- The rest: MO, CA, WU, DPS, PBI, SJM, HRS, SWK, EMR, WLP, MAT, GE, SNA, LLL, ITW, STJ, PDCO, HPQ, DLPH, HAS, NAVI, GME, CBS, JNJ, SLB.
Nov. 14, 2014, 2:43 AM
- SAP (NYSE:SAP) has agreed to pay Oracle (NYSE:ORCL) $359M to settle a long-running legal battle over software copyrights.
- Oracle filed suit in 2007 alleging that TomorrowNow, a company that SAP had acquired, illegally downloaded Oracle’s software.
- SAP admitted liability, but the lawsuit dragged on for years over the amount of damages the company should pay.
Nov. 12, 2014, 5:55 PM
- At its annual AWS re:Invent conference, Amazon (NASDAQ:AMZN) has launched Aurora, a database solution for AWS clients that the company claims delivers "commercial-grade" performance and reliability (99.99% uptime is claimed) at "1/10 the cost of the leading commercial database solutions."
- Among those solutions, none looms larger than Oracle's (NYSE:ORCL) core database offerings, which (in spite of tough competition from Microsoft and others) maintains an outsized enterprise share.
- As it is, Oracle's database sales have been pressured by a secular migration towards cloud apps, many of which rely on MySQL and other non-Oracle databases. For a price, AWS supports Oracle's flagship 12c database, as well as several rival products.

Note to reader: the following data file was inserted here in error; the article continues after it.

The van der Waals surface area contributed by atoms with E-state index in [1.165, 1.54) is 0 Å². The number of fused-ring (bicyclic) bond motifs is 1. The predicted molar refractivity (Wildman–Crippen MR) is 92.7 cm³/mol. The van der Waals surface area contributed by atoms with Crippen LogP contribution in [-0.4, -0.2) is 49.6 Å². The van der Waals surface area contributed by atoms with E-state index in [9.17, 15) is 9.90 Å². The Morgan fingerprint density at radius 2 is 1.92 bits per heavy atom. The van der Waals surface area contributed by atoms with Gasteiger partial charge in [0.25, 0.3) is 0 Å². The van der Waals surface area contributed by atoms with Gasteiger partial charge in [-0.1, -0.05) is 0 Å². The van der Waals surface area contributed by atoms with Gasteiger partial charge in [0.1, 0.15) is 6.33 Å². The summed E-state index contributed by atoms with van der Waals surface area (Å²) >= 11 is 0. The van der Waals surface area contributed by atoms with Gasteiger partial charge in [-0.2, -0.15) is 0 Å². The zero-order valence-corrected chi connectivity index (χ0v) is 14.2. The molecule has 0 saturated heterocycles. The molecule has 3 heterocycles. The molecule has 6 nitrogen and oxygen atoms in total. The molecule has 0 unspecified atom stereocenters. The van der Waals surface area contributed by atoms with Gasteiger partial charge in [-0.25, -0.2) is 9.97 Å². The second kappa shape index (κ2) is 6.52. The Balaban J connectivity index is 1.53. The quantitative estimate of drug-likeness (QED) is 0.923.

- Amazon has also launched: 1) Key Management Service, a solution that lets enterprises manage encryption keys for both on-premise and cloud apps/services. 2) CodeDeploy, a solution for quickly having new code go live on multiple AWS computing instances. 3) CodeCommit, a cloud-based tool for managing code revisions. 4) CodePipeline, a service that automates software releases.
- What hasn't been announced yet is a new round of price cuts to counter the ones Google unveiled last week. After Amazon quickly matched a round of Google cuts in March, AWS' main reporting segment saw an unexpected Q/Q revenue drop in Q2; sales rebounded in Q3.
- AWS chief Andy Jassy says his unit now has 1M+ business and government clients, and reiterates its long-term vision. "The vast majority of companies will not own their own data centers in the fullness of time ... All that computing is moving to the cloud. This space is going to be a high-volume, relatively low-margin business."
- Previous: AWS still dominant; Microsoft, Google gaining ground
Nov. 8, 2014, 2:04 PM
- 54% of voting shareholders rejected Oracle's (NYSE:ORCL) proposed executive compensation package, down from 56% rejection last year and 59% in 2012. Oracle disclosed the results Friday in a filing. The vote was held at its annual stockholder meeting earlier this week.